A Review of Room 237

By Rod Munday




Rodney Ascher's film Room 237 is a very entertaining exploration of the critical exegesis that has grown up around Stanley Kubrick's 1980 film The Shining, marrying audio interviews with visuals from Kubrick films as well as well-chosen archive footage.

As the webmaster of many Kubrick websites, including 'The Shining FAQ,' I am familiar with many of the outré theories surrounding this film. And as Room 237 amply illustrates, The Shining can be read as a parable about almost anything, from the genocide of American Indians, to the Nazi holocaust, to the power of subliminal advertising. My favourite theory in the film though has to be Jay Wiedner's claim that Kubrick,'faked the making of a Stephen King novel' as a kind of mea culpa, 'for what he went through in order to fake the Apollo moon landings.' That was apparently why Stephen King was so angry about the film when it was first released. For King knew the real reason Kubrick had changed things in the book! As one of the film's other contributor's remarked, 'you'd have to be a fanatic to find these things!'

Many of the theories have a particular flavour, the same tone of obsessive interpretative zealousness that you typically find in conspiracy theories--be they about the Kennedy assassination, the 911 attacks or indeed the faking the footage of the moon landings (which as we now know was perpetrated by Kubrick himself).

I think an interesting parallel can be drawn here. Conspiracy theories although they ostensibly treat faceless government agencies as the enemy, in fact pay ironic homage to the total efficiency and authority of big government. I find the arguments of conspiracy theorist always have a particular oedipal structure, they invariably contain a claim that goes something along the lines of, 'surely the government with their resources and power could keep such and such a secret all these years?' However, this image of an all powerful and totally inerrant government seems to be at odds with the image of, say, the Cameron/Clegg coalition presented in the nightly news, where climb downs and cock ups seem to be very much the norm rather than the exception.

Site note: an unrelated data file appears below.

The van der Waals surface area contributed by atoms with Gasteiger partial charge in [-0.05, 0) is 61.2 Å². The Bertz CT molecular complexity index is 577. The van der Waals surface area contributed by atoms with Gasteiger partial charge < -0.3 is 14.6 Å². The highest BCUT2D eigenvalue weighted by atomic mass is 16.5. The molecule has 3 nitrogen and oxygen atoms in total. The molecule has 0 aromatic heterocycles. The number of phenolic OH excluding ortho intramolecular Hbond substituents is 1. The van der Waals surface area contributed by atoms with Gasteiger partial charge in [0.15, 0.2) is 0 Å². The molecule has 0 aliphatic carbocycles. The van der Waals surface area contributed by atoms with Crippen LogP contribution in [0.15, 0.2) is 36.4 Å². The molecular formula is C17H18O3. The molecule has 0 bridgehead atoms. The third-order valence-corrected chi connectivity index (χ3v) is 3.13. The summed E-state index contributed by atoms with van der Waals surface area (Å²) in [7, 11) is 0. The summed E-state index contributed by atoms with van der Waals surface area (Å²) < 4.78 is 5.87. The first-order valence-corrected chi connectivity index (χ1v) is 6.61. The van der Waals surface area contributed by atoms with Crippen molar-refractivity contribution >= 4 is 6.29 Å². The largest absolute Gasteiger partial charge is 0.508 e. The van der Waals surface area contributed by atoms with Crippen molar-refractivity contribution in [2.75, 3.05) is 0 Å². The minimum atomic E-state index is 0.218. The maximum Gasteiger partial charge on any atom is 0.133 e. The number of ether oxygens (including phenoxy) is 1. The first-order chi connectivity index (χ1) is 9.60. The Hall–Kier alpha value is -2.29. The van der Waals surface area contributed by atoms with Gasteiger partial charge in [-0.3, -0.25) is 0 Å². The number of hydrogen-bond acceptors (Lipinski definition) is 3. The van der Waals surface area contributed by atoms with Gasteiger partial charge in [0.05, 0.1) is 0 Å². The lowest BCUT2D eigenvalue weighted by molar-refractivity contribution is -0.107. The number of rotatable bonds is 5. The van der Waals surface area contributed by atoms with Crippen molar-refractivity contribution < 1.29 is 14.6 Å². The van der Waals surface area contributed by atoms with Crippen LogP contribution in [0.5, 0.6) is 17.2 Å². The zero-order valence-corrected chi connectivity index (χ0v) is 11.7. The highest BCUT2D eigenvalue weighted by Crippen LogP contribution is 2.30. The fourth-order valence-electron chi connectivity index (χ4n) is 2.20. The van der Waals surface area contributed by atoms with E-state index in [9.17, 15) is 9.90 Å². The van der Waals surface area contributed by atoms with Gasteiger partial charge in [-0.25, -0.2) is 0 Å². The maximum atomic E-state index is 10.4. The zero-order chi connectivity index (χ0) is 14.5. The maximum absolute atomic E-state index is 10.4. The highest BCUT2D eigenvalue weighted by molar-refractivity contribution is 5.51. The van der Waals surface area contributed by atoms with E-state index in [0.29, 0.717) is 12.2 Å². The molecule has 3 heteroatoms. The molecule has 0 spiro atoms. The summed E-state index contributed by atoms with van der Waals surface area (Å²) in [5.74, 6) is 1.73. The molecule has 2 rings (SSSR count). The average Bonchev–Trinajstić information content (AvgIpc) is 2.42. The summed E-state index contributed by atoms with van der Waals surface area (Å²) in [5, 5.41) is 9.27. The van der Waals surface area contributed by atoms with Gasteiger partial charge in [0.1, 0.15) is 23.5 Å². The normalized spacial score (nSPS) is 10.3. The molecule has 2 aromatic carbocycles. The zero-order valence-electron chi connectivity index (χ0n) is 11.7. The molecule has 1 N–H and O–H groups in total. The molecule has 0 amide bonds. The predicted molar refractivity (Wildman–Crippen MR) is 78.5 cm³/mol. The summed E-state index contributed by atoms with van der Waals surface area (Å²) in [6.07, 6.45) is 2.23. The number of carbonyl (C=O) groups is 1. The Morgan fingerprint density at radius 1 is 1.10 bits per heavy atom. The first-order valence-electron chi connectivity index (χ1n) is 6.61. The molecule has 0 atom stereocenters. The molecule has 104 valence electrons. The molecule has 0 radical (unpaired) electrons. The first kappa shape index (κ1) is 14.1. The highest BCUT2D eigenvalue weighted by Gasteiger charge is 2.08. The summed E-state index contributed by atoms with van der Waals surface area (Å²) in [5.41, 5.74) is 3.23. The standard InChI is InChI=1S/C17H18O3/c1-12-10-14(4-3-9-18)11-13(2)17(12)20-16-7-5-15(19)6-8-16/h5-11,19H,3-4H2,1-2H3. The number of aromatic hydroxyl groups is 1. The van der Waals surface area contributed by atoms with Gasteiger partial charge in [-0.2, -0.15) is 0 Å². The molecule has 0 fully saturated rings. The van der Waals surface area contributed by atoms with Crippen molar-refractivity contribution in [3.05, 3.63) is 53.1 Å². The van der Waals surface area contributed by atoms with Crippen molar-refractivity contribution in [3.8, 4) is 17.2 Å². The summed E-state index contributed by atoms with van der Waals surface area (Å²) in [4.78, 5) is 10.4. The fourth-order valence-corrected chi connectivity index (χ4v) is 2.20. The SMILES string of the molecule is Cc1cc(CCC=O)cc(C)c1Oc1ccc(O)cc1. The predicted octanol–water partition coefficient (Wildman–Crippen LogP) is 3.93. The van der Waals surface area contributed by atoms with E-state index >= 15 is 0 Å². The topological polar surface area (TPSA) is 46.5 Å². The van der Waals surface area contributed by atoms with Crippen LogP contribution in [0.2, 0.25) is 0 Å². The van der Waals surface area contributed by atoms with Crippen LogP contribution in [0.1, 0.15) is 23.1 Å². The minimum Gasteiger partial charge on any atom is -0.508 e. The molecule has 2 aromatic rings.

Room 237 shows that there is a similar process at work in the interpretation of Kubrick's films. The arguments propounded by his more fervent interpreters typically assert something along the lines of, 'surely someone as obsessive and brilliant as Kubrick would not have accidentally included…', and then they go on to cite whatever subtle detail they have chosen as the lynch-pin of their theory. It is as if the image of Kubrick, the perfectionist with the super human IQ is a necessary component to anchor these theories. For if Kubrick were fallible and (dare I say it) human, or if his creative decisions were sometimes arbitrary or spontaneous, then the whole enterprise would fall apart and we would be left with just a collection of largely unfounded speculations.

This is where for me the parallels with conspiracy theories get interesting. The German cultural theorist and philosopher Jürgen Habermas spoke of a legitimation crisis created by the lack of any incontestable truth to anchor human discourse. This is a similar idea to Yeat's line in his poem The Second Coming, 'Things fall apart the centre cannot hold; mere anarchy is loosed upon the world.' It seems to me that just as the almost fanatic interpretations of Kubrick films need the mythical figure of Kubrick himself as the infallible perfectionist to act as their centre, just as conspiracy theories also need the oedipal image of an infallible big government to anchor them. Both therefore belong to the same kind of impulse. I would argue the real subtext of Room 237 then is that The Shining is a representation of nothing other than the fantastic mythos that has grown up around a great director. I could speculate and say that that the creation of this mythos was a deliberate marketing ploy by the director himself, but then I would be starting a conspiracy theory of my own.

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